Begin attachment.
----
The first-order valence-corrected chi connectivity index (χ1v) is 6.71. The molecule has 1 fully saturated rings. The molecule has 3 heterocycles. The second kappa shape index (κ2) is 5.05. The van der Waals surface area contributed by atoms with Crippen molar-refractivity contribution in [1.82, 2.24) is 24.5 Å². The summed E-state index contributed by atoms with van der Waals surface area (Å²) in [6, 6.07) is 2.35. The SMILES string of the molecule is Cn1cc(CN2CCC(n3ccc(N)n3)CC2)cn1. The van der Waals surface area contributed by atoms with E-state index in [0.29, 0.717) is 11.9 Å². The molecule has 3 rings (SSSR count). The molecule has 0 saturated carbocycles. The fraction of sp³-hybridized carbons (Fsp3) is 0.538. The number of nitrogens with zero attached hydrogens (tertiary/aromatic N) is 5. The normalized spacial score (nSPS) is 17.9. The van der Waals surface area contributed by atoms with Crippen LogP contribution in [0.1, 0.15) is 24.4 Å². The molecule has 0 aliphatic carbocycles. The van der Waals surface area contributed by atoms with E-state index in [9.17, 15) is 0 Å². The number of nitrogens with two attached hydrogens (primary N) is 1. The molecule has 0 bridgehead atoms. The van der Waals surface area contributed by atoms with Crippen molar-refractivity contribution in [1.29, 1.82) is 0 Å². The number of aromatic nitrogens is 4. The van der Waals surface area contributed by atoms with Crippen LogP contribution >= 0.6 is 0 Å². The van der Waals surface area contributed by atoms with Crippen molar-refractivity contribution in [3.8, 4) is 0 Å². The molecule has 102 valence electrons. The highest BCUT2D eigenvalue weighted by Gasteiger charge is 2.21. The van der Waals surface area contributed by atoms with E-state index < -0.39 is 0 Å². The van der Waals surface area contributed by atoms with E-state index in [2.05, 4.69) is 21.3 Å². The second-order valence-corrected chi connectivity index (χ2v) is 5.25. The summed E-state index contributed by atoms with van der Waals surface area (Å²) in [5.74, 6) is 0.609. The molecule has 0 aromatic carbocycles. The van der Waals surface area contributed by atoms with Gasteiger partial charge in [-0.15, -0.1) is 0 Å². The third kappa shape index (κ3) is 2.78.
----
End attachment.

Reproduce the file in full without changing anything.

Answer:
The first-order valence-corrected chi connectivity index (χ1v) is 6.71. The molecule has 1 fully saturated rings. The molecule has 3 heterocycles. The second kappa shape index (κ2) is 5.05. The van der Waals surface area contributed by atoms with Crippen molar-refractivity contribution in [1.82, 2.24) is 24.5 Å². The summed E-state index contributed by atoms with van der Waals surface area (Å²) in [6, 6.07) is 2.35. The SMILES string of the molecule is Cn1cc(CN2CCC(n3ccc(N)n3)CC2)cn1. The van der Waals surface area contributed by atoms with E-state index in [0.29, 0.717) is 11.9 Å². The molecule has 3 rings (SSSR count). The molecule has 0 saturated carbocycles. The fraction of sp³-hybridized carbons (Fsp3) is 0.538. The number of nitrogens with zero attached hydrogens (tertiary/aromatic N) is 5. The normalized spacial score (nSPS) is 17.9. The van der Waals surface area contributed by atoms with Crippen LogP contribution in [0.1, 0.15) is 24.4 Å². The molecule has 0 aliphatic carbocycles. The van der Waals surface area contributed by atoms with E-state index in [9.17, 15) is 0 Å². The number of nitrogens with two attached hydrogens (primary N) is 1. The molecule has 0 bridgehead atoms. The van der Waals surface area contributed by atoms with Crippen molar-refractivity contribution in [1.29, 1.82) is 0 Å². The number of aromatic nitrogens is 4. The van der Waals surface area contributed by atoms with Crippen LogP contribution >= 0.6 is 0 Å². The van der Waals surface area contributed by atoms with Crippen molar-refractivity contribution in [3.8, 4) is 0 Å². The molecule has 102 valence electrons. The highest BCUT2D eigenvalue weighted by Gasteiger charge is 2.21. The van der Waals surface area contributed by atoms with E-state index < -0.39 is 0 Å². The van der Waals surface area contributed by atoms with E-state index in [2.05, 4.69) is 21.3 Å². The second-order valence-corrected chi connectivity index (χ2v) is 5.25. The summed E-state index contributed by atoms with van der Waals surface area (Å²) in [5.74, 6) is 0.609. The molecule has 0 aromatic carbocycles. The van der Waals surface area contributed by atoms with Gasteiger partial charge in [-0.15, -0.1) is 0 Å². The third kappa shape index (κ3) is 2.78.